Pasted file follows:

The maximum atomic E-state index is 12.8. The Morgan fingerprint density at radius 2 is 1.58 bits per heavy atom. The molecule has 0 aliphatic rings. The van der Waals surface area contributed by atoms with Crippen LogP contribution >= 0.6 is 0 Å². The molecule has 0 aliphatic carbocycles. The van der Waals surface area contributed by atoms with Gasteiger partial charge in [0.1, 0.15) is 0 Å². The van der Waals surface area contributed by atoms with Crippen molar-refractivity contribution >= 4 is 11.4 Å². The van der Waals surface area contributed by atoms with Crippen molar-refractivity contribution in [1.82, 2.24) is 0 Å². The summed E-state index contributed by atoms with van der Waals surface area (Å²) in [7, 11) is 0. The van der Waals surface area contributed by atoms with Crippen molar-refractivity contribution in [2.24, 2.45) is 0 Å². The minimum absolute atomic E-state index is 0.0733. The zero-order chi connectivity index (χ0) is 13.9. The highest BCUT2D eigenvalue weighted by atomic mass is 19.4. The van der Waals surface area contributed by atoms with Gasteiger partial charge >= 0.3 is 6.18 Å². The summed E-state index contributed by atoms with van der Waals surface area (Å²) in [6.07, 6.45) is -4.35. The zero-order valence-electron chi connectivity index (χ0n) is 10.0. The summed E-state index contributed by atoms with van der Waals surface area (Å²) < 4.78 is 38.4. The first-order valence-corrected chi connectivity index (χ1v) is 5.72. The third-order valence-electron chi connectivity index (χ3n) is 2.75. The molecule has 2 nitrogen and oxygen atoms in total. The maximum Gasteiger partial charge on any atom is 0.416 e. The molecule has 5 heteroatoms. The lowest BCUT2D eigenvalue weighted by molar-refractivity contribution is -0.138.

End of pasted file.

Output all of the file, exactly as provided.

The maximum atomic E-state index is 12.8. The Morgan fingerprint density at radius 2 is 1.58 bits per heavy atom. The molecule has 0 aliphatic rings. The van der Waals surface area contributed by atoms with Crippen LogP contribution >= 0.6 is 0 Å². The molecule has 0 aliphatic carbocycles. The van der Waals surface area contributed by atoms with Gasteiger partial charge in [0.1, 0.15) is 0 Å². The van der Waals surface area contributed by atoms with Crippen molar-refractivity contribution >= 4 is 11.4 Å². The van der Waals surface area contributed by atoms with Crippen molar-refractivity contribution in [1.82, 2.24) is 0 Å². The summed E-state index contributed by atoms with van der Waals surface area (Å²) in [7, 11) is 0. The van der Waals surface area contributed by atoms with Crippen molar-refractivity contribution in [2.24, 2.45) is 0 Å². The minimum absolute atomic E-state index is 0.0733. The zero-order chi connectivity index (χ0) is 13.9. The highest BCUT2D eigenvalue weighted by atomic mass is 19.4. The van der Waals surface area contributed by atoms with Gasteiger partial charge >= 0.3 is 6.18 Å². The summed E-state index contributed by atoms with van der Waals surface area (Å²) in [6.07, 6.45) is -4.35. The zero-order valence-electron chi connectivity index (χ0n) is 10.0. The summed E-state index contributed by atoms with van der Waals surface area (Å²) < 4.78 is 38.4. The first-order valence-corrected chi connectivity index (χ1v) is 5.72. The third-order valence-electron chi connectivity index (χ3n) is 2.75. The molecule has 2 nitrogen and oxygen atoms in total. The maximum Gasteiger partial charge on any atom is 0.416 e. The molecule has 5 heteroatoms. The lowest BCUT2D eigenvalue weighted by molar-refractivity contribution is -0.138.